Der Ziegenwagen (The goat wagon, 1992) is Polke at his full-blown best. On a background consisting of floral and geometric tablecloths stitched edge to edge, Polke has printed an enlargement of an old photograph of a peasant boy with a goat cart, and has embellished the picture overall with strokes and splashes of white, suggesting badly developed film stock or the drips of action painting.
The visual complexity of his paintings and drawings is matched by their thematic obscurity. His refusal to swear allegiance to any aesthetic creed goes deeper than a simple desire on his part to raid his cultural heritage at will. It is rooted in a quite reasonable fear that dogmatic principles of any kind lead to sterility or, as this century has shown, far worse. Better the sulphurous atmosphere of decadence than a surrender to order. Accordingly, Polke has made disorder his medium. No artist of the day seems more comfortable in chaos, nor has anyone shown its attractions more cleverly or more masterfully.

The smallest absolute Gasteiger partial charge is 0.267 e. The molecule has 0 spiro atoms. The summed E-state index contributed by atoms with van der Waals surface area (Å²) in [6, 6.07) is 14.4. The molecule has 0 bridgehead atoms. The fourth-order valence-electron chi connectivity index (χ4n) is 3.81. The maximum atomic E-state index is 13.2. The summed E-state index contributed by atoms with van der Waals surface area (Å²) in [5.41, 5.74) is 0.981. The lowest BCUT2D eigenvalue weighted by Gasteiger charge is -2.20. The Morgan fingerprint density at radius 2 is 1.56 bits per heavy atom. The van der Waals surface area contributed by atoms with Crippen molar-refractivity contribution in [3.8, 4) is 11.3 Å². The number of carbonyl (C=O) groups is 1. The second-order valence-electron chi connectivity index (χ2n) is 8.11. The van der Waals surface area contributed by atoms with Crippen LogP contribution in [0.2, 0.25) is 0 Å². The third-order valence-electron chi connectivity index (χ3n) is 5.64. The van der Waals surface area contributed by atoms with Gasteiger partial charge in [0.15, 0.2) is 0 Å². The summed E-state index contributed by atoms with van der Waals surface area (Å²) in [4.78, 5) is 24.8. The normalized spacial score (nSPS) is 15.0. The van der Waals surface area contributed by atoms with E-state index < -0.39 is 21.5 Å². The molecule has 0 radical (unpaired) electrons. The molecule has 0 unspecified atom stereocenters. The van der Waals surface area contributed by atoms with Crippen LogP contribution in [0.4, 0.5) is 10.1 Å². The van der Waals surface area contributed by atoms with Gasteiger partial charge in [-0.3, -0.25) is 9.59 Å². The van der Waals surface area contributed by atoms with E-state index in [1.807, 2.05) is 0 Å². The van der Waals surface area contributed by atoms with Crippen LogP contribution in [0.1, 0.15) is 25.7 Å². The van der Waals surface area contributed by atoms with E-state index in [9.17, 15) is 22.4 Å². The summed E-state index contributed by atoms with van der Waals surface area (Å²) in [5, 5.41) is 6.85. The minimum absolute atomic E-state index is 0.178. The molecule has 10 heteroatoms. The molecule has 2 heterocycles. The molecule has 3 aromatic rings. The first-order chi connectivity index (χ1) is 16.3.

American, born 1930
"There is never a question of what to paint but only how to paint. The how of painting has always been the imagethe end-product." For those educated to the notion that the task of the artist is to find a suitable form in which to present a given content, this declaration by painter Robert Ryman may seem to beg the basic question of aesthetic meaning by concentrating exclusively on the issue of technique. However, it is the measure of Ryman's unequivocal faith in painting's expressive power that he sees no inherent distinction between "what" is said and "how" it is said. As far as Ryman is concerned, form is content.